FAQs

Must I have an undergraduate degree in Religious Studies in order to be considered for admission?

No, an undergraduate major in religious studies is not required for admission to graduate work in religious studies, although some previous course work in religious studies will prove initially helpful. Given the inherently interdisciplinary nature of the field of religious studies, those who majored in other humanities or social science disciplines like English, classics, comparative literature, history, philosophy, art history, anthropology, sociology, psychology, or modern languages should not hesitate to apply.

How does and M.A. in Religious Studies advance my career goals?

Those who aspire to conduct original research and teach at the university level will find the M.A. program in religious studies to be a valuable stepping-stone toward the eventual acquisition of a Ph.D. degree. The M.A. program’s requirements and expectations will acclimate students to the more rigorous standards of graduate culture and will prepare them for the demands experienced at the doctoral level of study. The M.A. degree also functions as a basic credential for those seeking employment as an adjunct instructor at many colleges, universities, or community colleges. An M.A. in religious studies can enhance or attractively focus certain professional programs, such as in journalism or in area studies. Finally, the successful pursuit of an M.A. degree (regardless of discipline) can be intellectually rewarding in its own right.

What does the M.A. in Religious Studies require?

The Master of Arts in Religious Studies requires the completion, with a GPA of 3.0 or above, of a minimum of 30 semester hours of approved graduate coursework. All M.A. candidates must complete RELS 6101 (Approaches to the Study of Religion) and RELS 6102 (Teaching in Religious Studies and the Humanities) with a grade of B (3.0) or above within three semesters of their initial admission into the program. At least 15 hours of this total must be in courses open only to graduate students (i.e., at the 6000 level or higher).  Students have two options for completing their degree. First, students may complete an MA Thesis option that consists of 24 hours of coursework and 6 hours of thesis work. Second, students may complete a comprehensive examination option, consisting of 30 hours of coursework and comprehensive examinations in three areas. All degree requirements must be completed within six calendar years of first enrollment in the program.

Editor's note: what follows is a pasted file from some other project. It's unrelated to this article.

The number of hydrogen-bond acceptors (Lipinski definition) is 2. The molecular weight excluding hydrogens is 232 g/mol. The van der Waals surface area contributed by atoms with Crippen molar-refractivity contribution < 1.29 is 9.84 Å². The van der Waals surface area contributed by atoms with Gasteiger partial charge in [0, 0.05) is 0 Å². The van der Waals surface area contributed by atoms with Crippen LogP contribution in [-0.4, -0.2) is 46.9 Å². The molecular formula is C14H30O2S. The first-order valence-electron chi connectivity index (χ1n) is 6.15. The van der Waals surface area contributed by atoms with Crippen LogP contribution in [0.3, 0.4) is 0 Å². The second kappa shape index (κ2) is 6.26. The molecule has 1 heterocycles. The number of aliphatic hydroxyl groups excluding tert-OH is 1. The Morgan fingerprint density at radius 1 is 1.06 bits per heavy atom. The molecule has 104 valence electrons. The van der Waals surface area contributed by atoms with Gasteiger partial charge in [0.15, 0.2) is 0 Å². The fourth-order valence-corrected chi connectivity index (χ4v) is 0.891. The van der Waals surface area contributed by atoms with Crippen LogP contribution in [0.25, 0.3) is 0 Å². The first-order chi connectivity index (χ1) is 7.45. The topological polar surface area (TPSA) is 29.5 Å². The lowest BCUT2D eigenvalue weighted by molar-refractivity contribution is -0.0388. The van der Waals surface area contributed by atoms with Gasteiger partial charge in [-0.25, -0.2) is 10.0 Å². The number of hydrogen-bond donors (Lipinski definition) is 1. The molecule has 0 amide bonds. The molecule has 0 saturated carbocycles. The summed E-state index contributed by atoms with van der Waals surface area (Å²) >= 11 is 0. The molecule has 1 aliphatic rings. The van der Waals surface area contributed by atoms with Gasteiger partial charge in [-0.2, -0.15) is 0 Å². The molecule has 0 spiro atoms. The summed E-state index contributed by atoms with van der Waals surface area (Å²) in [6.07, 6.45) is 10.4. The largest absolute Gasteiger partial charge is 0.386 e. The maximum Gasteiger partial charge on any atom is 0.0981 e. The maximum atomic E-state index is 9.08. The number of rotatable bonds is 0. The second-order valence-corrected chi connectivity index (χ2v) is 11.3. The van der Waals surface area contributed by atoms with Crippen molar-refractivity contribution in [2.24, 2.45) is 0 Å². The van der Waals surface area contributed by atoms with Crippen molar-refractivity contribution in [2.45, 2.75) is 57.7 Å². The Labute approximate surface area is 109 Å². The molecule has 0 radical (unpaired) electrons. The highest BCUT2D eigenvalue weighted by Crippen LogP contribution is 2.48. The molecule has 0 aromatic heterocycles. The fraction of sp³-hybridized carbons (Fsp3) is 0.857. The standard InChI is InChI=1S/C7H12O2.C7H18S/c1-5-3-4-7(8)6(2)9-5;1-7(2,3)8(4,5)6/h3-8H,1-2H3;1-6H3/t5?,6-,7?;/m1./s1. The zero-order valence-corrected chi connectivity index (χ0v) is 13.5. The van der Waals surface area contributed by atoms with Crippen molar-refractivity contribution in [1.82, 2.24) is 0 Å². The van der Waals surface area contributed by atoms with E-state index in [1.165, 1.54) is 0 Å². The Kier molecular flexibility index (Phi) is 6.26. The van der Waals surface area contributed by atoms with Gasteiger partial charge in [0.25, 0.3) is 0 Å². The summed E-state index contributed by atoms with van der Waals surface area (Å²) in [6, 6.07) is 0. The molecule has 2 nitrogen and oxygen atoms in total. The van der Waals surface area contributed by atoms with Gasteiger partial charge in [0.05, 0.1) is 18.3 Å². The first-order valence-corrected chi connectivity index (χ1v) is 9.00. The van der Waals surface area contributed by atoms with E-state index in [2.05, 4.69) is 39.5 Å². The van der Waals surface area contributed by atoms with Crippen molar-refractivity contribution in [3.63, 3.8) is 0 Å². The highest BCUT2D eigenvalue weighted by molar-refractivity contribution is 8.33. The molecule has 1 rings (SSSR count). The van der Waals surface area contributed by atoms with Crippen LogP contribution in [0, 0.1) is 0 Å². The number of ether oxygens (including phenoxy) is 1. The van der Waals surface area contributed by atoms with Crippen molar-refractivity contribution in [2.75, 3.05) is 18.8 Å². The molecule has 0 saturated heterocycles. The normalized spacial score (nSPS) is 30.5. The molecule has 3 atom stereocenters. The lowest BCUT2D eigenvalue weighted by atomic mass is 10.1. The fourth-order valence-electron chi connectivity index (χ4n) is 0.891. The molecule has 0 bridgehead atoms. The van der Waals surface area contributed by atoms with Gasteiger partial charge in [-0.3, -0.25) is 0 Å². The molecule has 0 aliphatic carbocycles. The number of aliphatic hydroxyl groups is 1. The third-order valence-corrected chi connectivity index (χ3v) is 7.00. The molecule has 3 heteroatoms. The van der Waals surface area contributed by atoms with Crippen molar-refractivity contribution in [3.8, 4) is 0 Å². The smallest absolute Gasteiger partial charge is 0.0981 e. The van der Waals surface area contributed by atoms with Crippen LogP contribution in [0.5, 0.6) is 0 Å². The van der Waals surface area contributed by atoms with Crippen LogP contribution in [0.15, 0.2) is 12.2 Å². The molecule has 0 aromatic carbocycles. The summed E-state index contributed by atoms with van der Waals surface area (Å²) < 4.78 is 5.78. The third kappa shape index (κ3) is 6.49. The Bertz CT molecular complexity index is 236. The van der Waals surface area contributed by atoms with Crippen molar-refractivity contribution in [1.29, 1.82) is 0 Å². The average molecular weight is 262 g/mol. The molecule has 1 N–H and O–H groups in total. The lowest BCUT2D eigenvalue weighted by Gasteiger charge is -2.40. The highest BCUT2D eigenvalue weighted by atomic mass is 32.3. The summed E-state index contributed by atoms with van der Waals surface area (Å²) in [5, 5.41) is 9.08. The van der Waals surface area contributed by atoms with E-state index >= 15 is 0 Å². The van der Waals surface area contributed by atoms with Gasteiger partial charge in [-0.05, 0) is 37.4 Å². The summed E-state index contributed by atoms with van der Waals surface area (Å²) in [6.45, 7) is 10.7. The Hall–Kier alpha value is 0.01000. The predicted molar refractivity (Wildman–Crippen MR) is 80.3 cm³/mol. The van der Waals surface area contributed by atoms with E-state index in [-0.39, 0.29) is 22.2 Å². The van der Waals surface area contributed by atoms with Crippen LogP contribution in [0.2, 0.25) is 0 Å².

How many hours of course work are requires for the M.A.?

At least 30 hours of approved course work are required for the M.A.

Can I pursue the degree part-time?

Yes, the degree can be pursued either full or part-time, provided that all degree requirements are completed within six years of initial enrollment. The Graduate School defines a full load as 9 hours per semester. As the Catalog states: ‘this is lower than the normal undergraduate load because of the extensive reading, independent thinking and individual research required of graduate students. Generally, graduate students should not register for more than 12 semester hours during a semester.’  Most graduate students in the M.A. program take no more than 9 hours of course work per semester.

Am I required to study language in order to receive the M.A. in Religious Studies?

No student is ‘required’ to study ancient and/or modern languages as part of their degree program. The department however expects students to recognize that the acquisition of competence in certain sub-disciplines of the field may necessitate the study of one or more languages during their M.A. tenure. It is unlikely, for example, that a thesis proposal involving significant textual or literary analysis of a particular religion’s ‘scriptures’ would win approval if the proposal’s author had not engaged in the formal study of the relevant scriptural language(s).

Am I required to pass a modern language proficiency exam before receiving the M.A.?

At present no such examination is required. Students should however bear in mind that the study of religion and religions is an international enterprise: much significant scholarship in the field of religious studies has been and continues to be produced in both western and non-western languages (German, French, Italian, Spanish, modern Hebrew, Arabic, etc.) and that most doctoral programs will require the demonstration of at least a reading knowledge of two or more of the traditional European ‘languages of scholarship.’

Are there specific "tracks" or concentrations available within the M.A. program?

All M.A. students in religious studies are required to complete (with a course grade of B or higher) RELS 6101 Approaches to the Study of Religion and RELS 6102 Teaching in Religious Studies and the Humanities within the first three semesters of their initial enrollment. Other than this core course, students are relatively free to develop and pursue their own emphasis or ‘track’ in graduate study with the advice and active cooperation of the graduate director and affected faculty. Our graduate faculty possess expertise in the subjects of religion in the United States, ancient Mediterranean religions, Christianity from inception to the present, African American religions, “new religions,” media and religion, and the critical roles played by social factors like race, gender, class, and politics in the study and practice of religion. We are also well versed in the methods of queer theory, social theory, literary theory, post-colonial theory, historiography, theories of ideology, and psychoanalysis. Prospective students desiring to pursue specific interests (e.g., religion and popular culture) or to develop special competencies (e.g., Semitic language studies) are encouraged to contact the relevant departmental faculty to determine whether their envisioned program will be a feasible one at UNC Charlotte.

How do I apply to the program?